And man, if Journey comes on in the car, you can bet that I am belting my little heart out :)

Anonymous said...

I love this post! I think the fear of what people will think is a debilitating one. I know it has held me back before, even in aspects of life where I'm told I'm talented. My word for the year is fearless, and this post fits perfectly in with that - thank you for writing it!

mom said...

Why do my children quote things they "think" I said when I have no recollection of such quote? Maybe it was because Wishbone was "singing" everytime you played the piano :)

We could all be stickmen in a picture said...

I wholeheartedly agree that singing should be a joy and as such everyone should sing where ever and whenever they like, I think the world would be a better place if there was no inhibitions about singing and everyone just sang walking down the street and at work.

Nothing makes me happier than breaking out into random bouts of singing at the top of my voice, I have been in choirs so have an 'ok' voice' but I definitely do not have a 'solo' voice but its not the sound of my voice i enjoy but the action of singing and just letting it all out in all its warbling glory!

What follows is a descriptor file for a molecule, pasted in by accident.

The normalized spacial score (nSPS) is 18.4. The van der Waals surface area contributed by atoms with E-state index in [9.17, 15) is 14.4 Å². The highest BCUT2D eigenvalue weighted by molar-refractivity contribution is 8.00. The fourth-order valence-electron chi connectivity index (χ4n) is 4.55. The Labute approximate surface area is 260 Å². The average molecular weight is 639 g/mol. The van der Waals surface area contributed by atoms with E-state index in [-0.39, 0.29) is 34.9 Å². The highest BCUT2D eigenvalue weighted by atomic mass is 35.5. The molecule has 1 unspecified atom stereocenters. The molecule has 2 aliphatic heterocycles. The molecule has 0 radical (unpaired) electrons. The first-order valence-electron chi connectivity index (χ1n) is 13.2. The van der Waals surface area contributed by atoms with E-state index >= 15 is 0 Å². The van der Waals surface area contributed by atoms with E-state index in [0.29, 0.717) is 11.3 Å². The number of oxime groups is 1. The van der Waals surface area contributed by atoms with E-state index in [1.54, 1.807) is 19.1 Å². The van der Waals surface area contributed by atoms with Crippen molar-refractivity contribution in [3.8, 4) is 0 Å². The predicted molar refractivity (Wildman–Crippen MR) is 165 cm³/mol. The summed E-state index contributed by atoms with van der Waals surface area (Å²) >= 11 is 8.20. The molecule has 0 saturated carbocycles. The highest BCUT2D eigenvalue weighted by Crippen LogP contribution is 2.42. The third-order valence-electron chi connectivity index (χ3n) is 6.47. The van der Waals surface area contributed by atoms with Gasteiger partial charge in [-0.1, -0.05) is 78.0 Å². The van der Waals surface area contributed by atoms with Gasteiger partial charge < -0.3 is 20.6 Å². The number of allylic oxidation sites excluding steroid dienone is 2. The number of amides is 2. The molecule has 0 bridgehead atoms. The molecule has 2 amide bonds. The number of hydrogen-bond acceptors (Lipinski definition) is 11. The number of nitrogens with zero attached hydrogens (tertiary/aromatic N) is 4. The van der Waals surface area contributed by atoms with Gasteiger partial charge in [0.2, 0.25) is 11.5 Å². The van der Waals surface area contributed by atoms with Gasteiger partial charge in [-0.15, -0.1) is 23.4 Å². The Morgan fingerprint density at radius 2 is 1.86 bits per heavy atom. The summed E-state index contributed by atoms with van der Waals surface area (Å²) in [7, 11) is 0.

Its strange just the other day before i read this, I said to my Dad I am going to record him singing one day because to me his singing voice just epitomises him perfectly and reminds me of lovely memories of just sitting at home hearing my dad bellowing out a tune in the other side of the house as he went about his daily business.He's a teacher and is renowned for singing to his classes!

He has a song for everything so I completely get what you have said about associating certain voices with certain people. Thank you for your blog and your sharing of stories and ideas, I love reading it :)